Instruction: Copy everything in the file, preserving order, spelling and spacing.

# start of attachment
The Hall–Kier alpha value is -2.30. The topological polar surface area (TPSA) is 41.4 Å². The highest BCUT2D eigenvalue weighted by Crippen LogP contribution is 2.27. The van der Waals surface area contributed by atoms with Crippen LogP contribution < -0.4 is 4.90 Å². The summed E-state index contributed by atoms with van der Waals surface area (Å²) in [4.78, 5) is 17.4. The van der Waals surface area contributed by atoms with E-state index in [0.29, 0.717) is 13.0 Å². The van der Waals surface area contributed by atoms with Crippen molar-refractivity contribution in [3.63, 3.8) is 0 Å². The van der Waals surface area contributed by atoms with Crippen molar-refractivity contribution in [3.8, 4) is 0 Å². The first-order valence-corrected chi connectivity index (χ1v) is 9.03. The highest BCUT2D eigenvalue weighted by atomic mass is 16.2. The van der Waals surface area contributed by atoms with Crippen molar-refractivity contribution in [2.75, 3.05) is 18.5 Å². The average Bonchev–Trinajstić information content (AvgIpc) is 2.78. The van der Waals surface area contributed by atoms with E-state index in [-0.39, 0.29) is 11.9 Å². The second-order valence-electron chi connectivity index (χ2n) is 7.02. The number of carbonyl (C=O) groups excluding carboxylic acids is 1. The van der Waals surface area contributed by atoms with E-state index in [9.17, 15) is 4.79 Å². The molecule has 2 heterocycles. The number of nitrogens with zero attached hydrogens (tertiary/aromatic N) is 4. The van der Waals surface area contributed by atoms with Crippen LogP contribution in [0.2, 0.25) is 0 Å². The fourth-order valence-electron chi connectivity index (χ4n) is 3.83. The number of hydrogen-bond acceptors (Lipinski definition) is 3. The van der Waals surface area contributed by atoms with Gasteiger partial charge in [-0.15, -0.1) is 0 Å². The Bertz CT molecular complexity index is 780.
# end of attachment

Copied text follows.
The Hall–Kier alpha value is -2.30. The topological polar surface area (TPSA) is 41.4 Å². The highest BCUT2D eigenvalue weighted by Crippen LogP contribution is 2.27. The van der Waals surface area contributed by atoms with Crippen LogP contribution < -0.4 is 4.90 Å². The summed E-state index contributed by atoms with van der Waals surface area (Å²) in [4.78, 5) is 17.4. The van der Waals surface area contributed by atoms with E-state index in [0.29, 0.717) is 13.0 Å². The van der Waals surface area contributed by atoms with Crippen molar-refractivity contribution in [3.63, 3.8) is 0 Å². The van der Waals surface area contributed by atoms with Crippen molar-refractivity contribution in [3.8, 4) is 0 Å². The first-order valence-corrected chi connectivity index (χ1v) is 9.03. The highest BCUT2D eigenvalue weighted by atomic mass is 16.2. The van der Waals surface area contributed by atoms with Crippen molar-refractivity contribution in [2.75, 3.05) is 18.5 Å². The average Bonchev–Trinajstić information content (AvgIpc) is 2.78. The van der Waals surface area contributed by atoms with E-state index in [-0.39, 0.29) is 11.9 Å². The second-order valence-electron chi connectivity index (χ2n) is 7.02. The number of carbonyl (C=O) groups excluding carboxylic acids is 1. The van der Waals surface area contributed by atoms with E-state index in [9.17, 15) is 4.79 Å². The molecule has 2 heterocycles. The number of nitrogens with zero attached hydrogens (tertiary/aromatic N) is 4. The van der Waals surface area contributed by atoms with Crippen LogP contribution in [0.2, 0.25) is 0 Å². The fourth-order valence-electron chi connectivity index (χ4n) is 3.83. The number of hydrogen-bond acceptors (Lipinski definition) is 3. The van der Waals surface area contributed by atoms with Gasteiger partial charge in [-0.15, -0.1) is 0 Å². The Bertz CT molecular complexity index is 780.